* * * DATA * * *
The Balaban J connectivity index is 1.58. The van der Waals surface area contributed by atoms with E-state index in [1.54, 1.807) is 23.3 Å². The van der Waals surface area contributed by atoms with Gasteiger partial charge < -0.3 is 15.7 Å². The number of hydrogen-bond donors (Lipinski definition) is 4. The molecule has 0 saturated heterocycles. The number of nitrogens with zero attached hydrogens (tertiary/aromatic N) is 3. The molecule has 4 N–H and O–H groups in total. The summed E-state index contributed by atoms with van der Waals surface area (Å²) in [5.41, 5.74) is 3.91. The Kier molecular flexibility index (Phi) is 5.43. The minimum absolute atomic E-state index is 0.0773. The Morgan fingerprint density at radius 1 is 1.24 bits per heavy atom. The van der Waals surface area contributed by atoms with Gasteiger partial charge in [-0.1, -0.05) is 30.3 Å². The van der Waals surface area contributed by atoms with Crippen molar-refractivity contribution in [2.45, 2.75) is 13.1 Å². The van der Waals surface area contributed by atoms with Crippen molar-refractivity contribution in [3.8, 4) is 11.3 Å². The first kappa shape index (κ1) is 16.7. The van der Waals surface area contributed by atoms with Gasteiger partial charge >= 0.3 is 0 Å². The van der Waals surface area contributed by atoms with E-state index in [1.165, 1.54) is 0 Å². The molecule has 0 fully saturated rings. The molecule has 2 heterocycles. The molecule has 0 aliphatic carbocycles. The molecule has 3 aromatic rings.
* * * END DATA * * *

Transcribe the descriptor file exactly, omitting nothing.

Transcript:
The Balaban J connectivity index is 1.58. The van der Waals surface area contributed by atoms with E-state index in [1.54, 1.807) is 23.3 Å². The van der Waals surface area contributed by atoms with Gasteiger partial charge < -0.3 is 15.7 Å². The number of hydrogen-bond donors (Lipinski definition) is 4. The molecule has 0 saturated heterocycles. The number of nitrogens with zero attached hydrogens (tertiary/aromatic N) is 3. The molecule has 4 N–H and O–H groups in total. The summed E-state index contributed by atoms with van der Waals surface area (Å²) in [5.41, 5.74) is 3.91. The Kier molecular flexibility index (Phi) is 5.43. The minimum absolute atomic E-state index is 0.0773. The Morgan fingerprint density at radius 1 is 1.24 bits per heavy atom. The van der Waals surface area contributed by atoms with Gasteiger partial charge in [-0.1, -0.05) is 30.3 Å². The van der Waals surface area contributed by atoms with Crippen molar-refractivity contribution in [2.45, 2.75) is 13.1 Å². The van der Waals surface area contributed by atoms with Crippen molar-refractivity contribution in [3.8, 4) is 11.3 Å². The first kappa shape index (κ1) is 16.7. The van der Waals surface area contributed by atoms with Gasteiger partial charge >= 0.3 is 0 Å². The van der Waals surface area contributed by atoms with E-state index in [1.165, 1.54) is 0 Å². The molecule has 0 fully saturated rings. The molecule has 2 heterocycles. The molecule has 0 aliphatic carbocycles. The molecule has 3 aromatic rings.